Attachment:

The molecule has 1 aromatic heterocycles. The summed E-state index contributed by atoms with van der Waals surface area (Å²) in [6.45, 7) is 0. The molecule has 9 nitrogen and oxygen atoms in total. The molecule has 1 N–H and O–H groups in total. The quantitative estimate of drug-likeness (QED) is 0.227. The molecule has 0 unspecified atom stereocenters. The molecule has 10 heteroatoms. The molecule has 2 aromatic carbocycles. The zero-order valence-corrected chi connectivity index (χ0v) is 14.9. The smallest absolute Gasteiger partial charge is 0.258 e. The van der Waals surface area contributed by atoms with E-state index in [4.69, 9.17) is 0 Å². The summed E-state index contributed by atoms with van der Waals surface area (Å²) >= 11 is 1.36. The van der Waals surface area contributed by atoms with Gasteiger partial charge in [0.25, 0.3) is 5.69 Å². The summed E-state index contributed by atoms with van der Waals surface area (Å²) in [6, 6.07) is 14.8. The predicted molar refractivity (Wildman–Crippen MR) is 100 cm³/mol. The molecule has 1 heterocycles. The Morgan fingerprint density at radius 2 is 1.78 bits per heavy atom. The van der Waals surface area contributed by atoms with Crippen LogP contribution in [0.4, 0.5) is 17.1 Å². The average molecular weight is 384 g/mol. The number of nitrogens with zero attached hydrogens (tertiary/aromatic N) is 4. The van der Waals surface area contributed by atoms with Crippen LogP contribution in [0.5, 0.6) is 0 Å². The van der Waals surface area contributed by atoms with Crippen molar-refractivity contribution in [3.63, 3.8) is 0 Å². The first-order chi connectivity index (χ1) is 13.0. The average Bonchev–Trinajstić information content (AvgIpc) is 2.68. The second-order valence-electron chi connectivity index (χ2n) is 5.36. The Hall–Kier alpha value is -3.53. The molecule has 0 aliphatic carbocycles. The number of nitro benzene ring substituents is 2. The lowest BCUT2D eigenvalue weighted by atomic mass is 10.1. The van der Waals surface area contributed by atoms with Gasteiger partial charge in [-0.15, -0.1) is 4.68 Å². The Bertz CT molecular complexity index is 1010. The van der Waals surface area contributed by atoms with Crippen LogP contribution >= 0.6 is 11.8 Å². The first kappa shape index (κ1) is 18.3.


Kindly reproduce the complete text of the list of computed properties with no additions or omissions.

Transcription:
The molecule has 1 aromatic heterocycles. The summed E-state index contributed by atoms with van der Waals surface area (Å²) in [6.45, 7) is 0. The molecule has 9 nitrogen and oxygen atoms in total. The molecule has 1 N–H and O–H groups in total. The quantitative estimate of drug-likeness (QED) is 0.227. The molecule has 0 unspecified atom stereocenters. The molecule has 10 heteroatoms. The molecule has 2 aromatic carbocycles. The zero-order valence-corrected chi connectivity index (χ0v) is 14.9. The smallest absolute Gasteiger partial charge is 0.258 e. The van der Waals surface area contributed by atoms with E-state index in [4.69, 9.17) is 0 Å². The summed E-state index contributed by atoms with van der Waals surface area (Å²) >= 11 is 1.36. The van der Waals surface area contributed by atoms with Gasteiger partial charge in [0.25, 0.3) is 5.69 Å². The summed E-state index contributed by atoms with van der Waals surface area (Å²) in [6, 6.07) is 14.8. The predicted molar refractivity (Wildman–Crippen MR) is 100 cm³/mol. The molecule has 1 heterocycles. The Morgan fingerprint density at radius 2 is 1.78 bits per heavy atom. The van der Waals surface area contributed by atoms with Crippen LogP contribution in [0.4, 0.5) is 17.1 Å². The average molecular weight is 384 g/mol. The number of nitrogens with zero attached hydrogens (tertiary/aromatic N) is 4. The van der Waals surface area contributed by atoms with Crippen LogP contribution in [0.5, 0.6) is 0 Å². The van der Waals surface area contributed by atoms with Crippen molar-refractivity contribution in [3.63, 3.8) is 0 Å². The first-order chi connectivity index (χ1) is 13.0. The average Bonchev–Trinajstić information content (AvgIpc) is 2.68. The second-order valence-electron chi connectivity index (χ2n) is 5.36. The Hall–Kier alpha value is -3.53. The molecule has 0 aliphatic carbocycles. The number of nitro benzene ring substituents is 2. The lowest BCUT2D eigenvalue weighted by atomic mass is 10.1. The van der Waals surface area contributed by atoms with Gasteiger partial charge in [-0.15, -0.1) is 4.68 Å². The Bertz CT molecular complexity index is 1010. The van der Waals surface area contributed by atoms with Crippen LogP contribution >= 0.6 is 11.8 Å². The first kappa shape index (κ1) is 18.3.